R Dir: Richard Linklater | Warner | 100 min.
Review By: Fusion3600 | January 28th, 2012
Plot: What’s it about?
In the not so distant future, mankind is imprison by addiction, a dependence more powerful than any known addictions that had been documented. This addiction plagues over one fifth of the population, a trend that threatens to decimate mankind if it continues untouched. The source is Substance D, also known as Death, a drug that once taken, is almost impossible to give up and destroys the brain. The process is slow however, so the user’s mind degrades a little at a time, sometimes to the point that the person has no idea what is happening. In order to battle the Substance D menace, a police state is granted and a special squad of undercover agents is let loose to shut down the dealers and sources. One such agent is Fred (Keanu Reeves), who has been assigned go undercover and obtain as much information possible about a dealer known as Bob Arctor. What should be a routine mission is complicated, as Fred and Arctor are the same person. But because of extensive use of Substance D, his brain has separated into two different personas, each unaware of the other. As his mind holds on by a thread and more Substance D is poured into his system, what will become of either of his personalities?
Although Philip K. Dick was one of the world’s greatest science fiction writers, overall his work hasn’t been adapted well to the screen. This is no fault of Dick’s, more to blame are unskilled directors and writers, who take great concepts and turn them into mediocre or downright miserable motion pictures. Now we can add A Scanner Darkly to the short list of effective Dick adaptations, as this is a faithful and well crafted take on the material. Richard Linklater took some minor liberties here and there, but these served to update, not reinvent. Linklater handles the story with great skill, keeping the same tone and bringing the plot to life on screen with wonderful style. As great as the story is and as well as Linklater transfers it to film, the incredible visuals are what push the movie to the next level. The technique of painting over live action works quite well for this concept, as if this is a living graphic novel. The style just seems to suit the material so well, as if it were designed to be produced in this fashion. Dick’s storytelling matched with this cutting edge, sometimes dream like visuals creates a striking presentation. The cast is impressive too, with Keanu Reeves, Winona Ryder, Woody Harrelson, and Robert Downey, Jr., all in fine performances. A Scanner Darkly is a great movie in all respects, so I am left to give it a most high recommendation.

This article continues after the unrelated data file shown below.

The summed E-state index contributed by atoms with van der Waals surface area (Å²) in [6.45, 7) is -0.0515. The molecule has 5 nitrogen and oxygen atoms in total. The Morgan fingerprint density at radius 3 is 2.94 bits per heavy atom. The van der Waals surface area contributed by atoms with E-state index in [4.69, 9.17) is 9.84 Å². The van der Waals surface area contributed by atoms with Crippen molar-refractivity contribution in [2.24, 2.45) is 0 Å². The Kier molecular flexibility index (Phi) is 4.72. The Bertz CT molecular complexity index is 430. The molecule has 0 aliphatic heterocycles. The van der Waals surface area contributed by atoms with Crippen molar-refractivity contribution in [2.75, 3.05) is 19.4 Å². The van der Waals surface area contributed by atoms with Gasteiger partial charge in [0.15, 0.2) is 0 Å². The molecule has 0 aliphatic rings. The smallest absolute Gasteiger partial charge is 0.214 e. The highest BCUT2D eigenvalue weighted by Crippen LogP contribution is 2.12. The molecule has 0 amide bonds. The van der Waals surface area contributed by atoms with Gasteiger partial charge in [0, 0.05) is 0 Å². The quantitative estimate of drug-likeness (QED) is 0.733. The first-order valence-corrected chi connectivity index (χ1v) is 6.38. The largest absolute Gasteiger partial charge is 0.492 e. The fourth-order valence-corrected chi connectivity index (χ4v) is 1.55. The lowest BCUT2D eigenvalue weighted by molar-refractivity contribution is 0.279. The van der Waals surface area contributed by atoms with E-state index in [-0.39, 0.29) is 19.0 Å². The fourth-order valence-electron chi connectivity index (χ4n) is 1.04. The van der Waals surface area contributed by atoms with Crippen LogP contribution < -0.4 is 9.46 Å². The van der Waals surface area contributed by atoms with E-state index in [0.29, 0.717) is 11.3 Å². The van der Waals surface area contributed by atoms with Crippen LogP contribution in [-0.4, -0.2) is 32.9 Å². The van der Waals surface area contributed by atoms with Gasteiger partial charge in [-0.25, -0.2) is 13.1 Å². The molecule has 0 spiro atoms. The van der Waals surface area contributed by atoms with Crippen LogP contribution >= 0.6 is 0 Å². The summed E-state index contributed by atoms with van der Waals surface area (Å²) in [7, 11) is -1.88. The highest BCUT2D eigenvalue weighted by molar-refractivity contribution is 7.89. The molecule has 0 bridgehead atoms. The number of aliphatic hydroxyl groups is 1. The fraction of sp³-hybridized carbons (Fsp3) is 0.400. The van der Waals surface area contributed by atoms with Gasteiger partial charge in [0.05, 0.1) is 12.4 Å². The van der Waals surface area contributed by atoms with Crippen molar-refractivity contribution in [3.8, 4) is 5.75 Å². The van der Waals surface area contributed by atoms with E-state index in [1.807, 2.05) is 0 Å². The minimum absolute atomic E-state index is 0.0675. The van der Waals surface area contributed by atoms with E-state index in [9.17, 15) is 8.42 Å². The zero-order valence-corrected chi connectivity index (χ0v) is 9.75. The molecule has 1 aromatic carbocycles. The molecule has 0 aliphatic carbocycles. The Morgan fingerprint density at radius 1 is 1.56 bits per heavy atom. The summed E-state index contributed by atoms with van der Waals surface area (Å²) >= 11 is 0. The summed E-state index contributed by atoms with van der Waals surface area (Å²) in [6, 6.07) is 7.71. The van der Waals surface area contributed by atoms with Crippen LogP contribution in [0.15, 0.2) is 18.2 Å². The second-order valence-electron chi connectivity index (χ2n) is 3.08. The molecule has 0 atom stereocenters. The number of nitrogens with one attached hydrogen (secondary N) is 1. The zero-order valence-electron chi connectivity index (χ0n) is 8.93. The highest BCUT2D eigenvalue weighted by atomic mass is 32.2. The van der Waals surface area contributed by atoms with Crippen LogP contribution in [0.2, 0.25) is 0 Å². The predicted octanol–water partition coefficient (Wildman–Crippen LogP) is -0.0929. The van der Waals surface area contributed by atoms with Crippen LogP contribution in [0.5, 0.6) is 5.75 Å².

Video: How does it look?
A Scanner Darkly is presented in 1.85:1 anamorphic widescreen. The visuals are crucial here, given the unique design, so the transfer needed to be excellent. As it happens, the transfer is just that and the visuals come across in vivid, pristine fashion. The animation looks great here, nothing is lost in the translation. I found detail to be high, but keep in mind the visual design doesn’t always allow for the usual kind of refinements. The colors run the spectrum, depending on the needs of the scenes, so sometimes the hues are vibrant, other times more restrained. The same holds true for black levels, which vary scene to scene, but remain true to the intended visuals. I can’t wait to see this in high definition, but until then, this transfer is terrific and should tide fans over until that next generation release.
Audio: How does it sound?
The Dolby Digital 5.1 soundtrack isn’t as impressive as the visual transfer, but the audio is still solid and offers no reason to complain. The surrounds are active often, but power isn’t the name of the game, instead the focus is on low key, immersive elements to build the film’s atmosphere. A lot can be heard in the background here and it all sounds great, thanks to a sound design that takes us right into the material. The music is loud and clear also, with good presence that adds life to the experience. No problems with dialogue either, as vocals are crisp and clear throughout. This disc also includes subtitles in English, Spanish, and French, just in case you’ll require those.
Supplements: What are the extras?
Richard Linklater and Keanu Reeves lead a roundtable commentary with several others, a discussion which yields some great insights into the production and the material. In addition to the usual production anecdotes, the group talks at length about Dick’s work and his ideas in general. You can tell Linklater has a passion for the material and this was a very personal project, which I think shows on screen as well. You can also watch two featurettes, one on the animation process and the other a general behind the scenes piece, but both are rather brief. This disc also includes the film’s theatrical trailer.
- (1.85:1) Aspect Ratio
- Video Codec: MPEG-2
- Audio: Dolby Digital
- Theatrical Trailer
- Audio Commentary
- Deleted Scene(s)
- Digital Copy
- 1 Disc Set